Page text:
for what has become known as the Greatest Generation. They
triumphed over the Depression, World War II and the Cold
War. They created a prosperity that would eventually
catapult America to unprecedented heights. They were
selfless and patriotic, hardworking and frugal. Sacrifice
was their motto. Service to country, community and family
Al personified this generation.
He devoted his life to building a better America.
He was the quintessential
compassionate conservative, long before the term was ever
invented. He cared deeply about improving public education
and the quality of life in Newton. In 1968 he was elected
to the School Committee, where he served until 1979. Back
then Newton was, as it is now, a liberal community.
Perhaps not as extreme as today, since conservatives like
Al could get elected. But it still presented an uphill
battle. This was the early 1970s, long before Proposition
2 1/2. School spending was out of control. Property taxes
were through the roof. The city was headed toward a fiscal
meltdown. Conservative Democratic Aldermen Sid Small and
Eliot Cohen formed a citizens group called "Voice," with
the sole purpose of electing candidates who could bring
fiscal sanity back to Newton. They succeeded brilliantly.
The year 1975 saw the dawn of a brief "conservative
renaissance" in Newton politics when five fiscal
conservatives were elected to the School Committee.
Republican Al Mandell became the chairman. The liberals
went ballistic. Al went to work.He introduced a radical
concept in public education - that public schools were not
the private domain of the mayor, unions or School
Committee; they belonged to the taxpayers. School
officials were to be made accountable. Al was well ahead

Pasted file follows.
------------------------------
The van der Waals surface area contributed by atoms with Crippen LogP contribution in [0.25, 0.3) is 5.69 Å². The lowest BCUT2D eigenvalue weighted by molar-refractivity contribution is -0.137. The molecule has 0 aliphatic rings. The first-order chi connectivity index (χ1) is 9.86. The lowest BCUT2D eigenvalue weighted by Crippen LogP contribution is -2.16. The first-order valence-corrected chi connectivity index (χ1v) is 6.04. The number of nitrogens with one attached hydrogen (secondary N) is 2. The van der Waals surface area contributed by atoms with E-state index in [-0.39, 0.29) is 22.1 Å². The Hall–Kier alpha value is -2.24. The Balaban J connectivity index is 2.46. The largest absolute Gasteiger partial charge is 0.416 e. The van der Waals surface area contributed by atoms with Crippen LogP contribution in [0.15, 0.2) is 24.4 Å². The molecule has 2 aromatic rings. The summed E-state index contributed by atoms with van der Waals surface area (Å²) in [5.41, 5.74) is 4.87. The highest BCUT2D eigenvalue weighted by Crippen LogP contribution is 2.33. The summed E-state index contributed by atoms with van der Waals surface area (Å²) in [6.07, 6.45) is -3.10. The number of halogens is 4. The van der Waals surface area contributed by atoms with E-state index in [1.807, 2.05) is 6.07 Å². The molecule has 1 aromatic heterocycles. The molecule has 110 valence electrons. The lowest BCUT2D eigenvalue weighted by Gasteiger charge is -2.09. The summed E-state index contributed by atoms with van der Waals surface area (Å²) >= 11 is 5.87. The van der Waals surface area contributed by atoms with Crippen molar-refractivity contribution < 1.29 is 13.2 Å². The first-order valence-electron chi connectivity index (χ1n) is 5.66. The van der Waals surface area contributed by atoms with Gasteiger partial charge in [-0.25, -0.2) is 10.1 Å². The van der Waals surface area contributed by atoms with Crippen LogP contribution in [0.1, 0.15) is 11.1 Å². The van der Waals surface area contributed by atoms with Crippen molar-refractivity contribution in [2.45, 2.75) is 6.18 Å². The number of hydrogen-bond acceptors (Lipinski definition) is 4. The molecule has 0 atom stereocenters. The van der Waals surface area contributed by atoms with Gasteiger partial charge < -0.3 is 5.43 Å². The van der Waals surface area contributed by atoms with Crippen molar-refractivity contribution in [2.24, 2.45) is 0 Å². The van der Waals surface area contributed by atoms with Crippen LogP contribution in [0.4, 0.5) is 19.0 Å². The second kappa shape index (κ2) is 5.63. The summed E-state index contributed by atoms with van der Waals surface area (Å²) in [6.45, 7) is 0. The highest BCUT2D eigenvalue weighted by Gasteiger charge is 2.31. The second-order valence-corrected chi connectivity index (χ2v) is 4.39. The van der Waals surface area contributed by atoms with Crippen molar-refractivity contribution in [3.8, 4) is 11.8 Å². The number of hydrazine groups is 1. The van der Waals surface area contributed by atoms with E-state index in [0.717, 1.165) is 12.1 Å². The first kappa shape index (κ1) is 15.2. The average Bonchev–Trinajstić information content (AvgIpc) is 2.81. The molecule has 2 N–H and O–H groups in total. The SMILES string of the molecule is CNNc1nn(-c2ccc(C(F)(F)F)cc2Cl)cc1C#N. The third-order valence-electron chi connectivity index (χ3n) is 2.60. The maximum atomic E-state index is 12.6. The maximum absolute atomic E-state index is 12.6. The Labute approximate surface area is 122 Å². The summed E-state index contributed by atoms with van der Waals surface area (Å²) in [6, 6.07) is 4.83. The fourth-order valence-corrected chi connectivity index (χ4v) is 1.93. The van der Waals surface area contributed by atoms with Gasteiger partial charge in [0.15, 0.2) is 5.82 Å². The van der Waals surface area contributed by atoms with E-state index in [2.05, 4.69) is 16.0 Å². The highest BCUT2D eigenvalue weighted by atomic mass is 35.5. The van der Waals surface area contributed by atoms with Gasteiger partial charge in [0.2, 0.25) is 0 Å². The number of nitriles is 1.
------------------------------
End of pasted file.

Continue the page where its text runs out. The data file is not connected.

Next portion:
of his time. He demanded educational standards and
outcomes. He foresaw the MCAS. He created a full-term
school day in part to help working mothers who couldn't be
at home during the day as the students were sent home
daily for at least an hour-long lunch. He opened up the
School Committee to the public, even when the liberals
packed the audience to taunt him.But Al was a man of
principal. He could not be intimidated. He never backed
down. Even his diehard opponents eventually gave him a
grudging respect. Al could never suffer fools lightly. A
classic Al Mandell School Committee hearing involved an
overpaid assistant superintendent, who was left speechless
when Al publicly asked him, "Tell us exactly what you do
all day." He became the bureaucrats' worst nightmare. He
called it as he saw it, regardless of the fallout.The Left
couldn't stand him ... but the people could. They kept
re-electing him even as his conservative colleagues were
defeated. But the liberals desperately wanted him out.
They set up a Charter Commission to update some of the
city's archaic policies. Al was a believer in term limits.
So were his liberal commission colleagues, but they wanted
term limits ... just for Al, and any future Als. They
created a four-term limit for the School Committee only,
not for the Board of Aldermen since at the time, Al had no
interest in running for alderman. So determined were they
to push him off the School Committee. But Al wouldn't go
away. He became a lightning rod in the successful Prop 2
1/2 movement of the early 1980s when Newton property taxes
were finally brought under control. He beat City Hall on
the 1992 library tax issue. And the new library was
eventually built, as he predicted, without a higher tax
surcharge for the public.
At age 77, when most have long
since retired, Al was appointed chairman of the Newton
Housing Authority. He correctly surmised that as Newton
became a haven for the wealthy, the middle class was
squeezed out and the lower income marginalized. So he
became an advocate for acquiring permanent affordable
housing. He hosted his final meeting with his Housing
Authority colleagues last week - the day before he died.
Al forbade his own obituary to
appear in the ultra-liberal Boston Globe. He wanted any
memorial donations to go to the Donahue-Mandell
Scholarship Fund, named for Bobby Donahue, a Newton North
student tragically killed in 1977 during Al's School
Al Mandell never forgot Bobby
Donahue. He never forgot a lot of people. It was typical
And that's why we remember him
... and pay homage to that Greatest Generation which he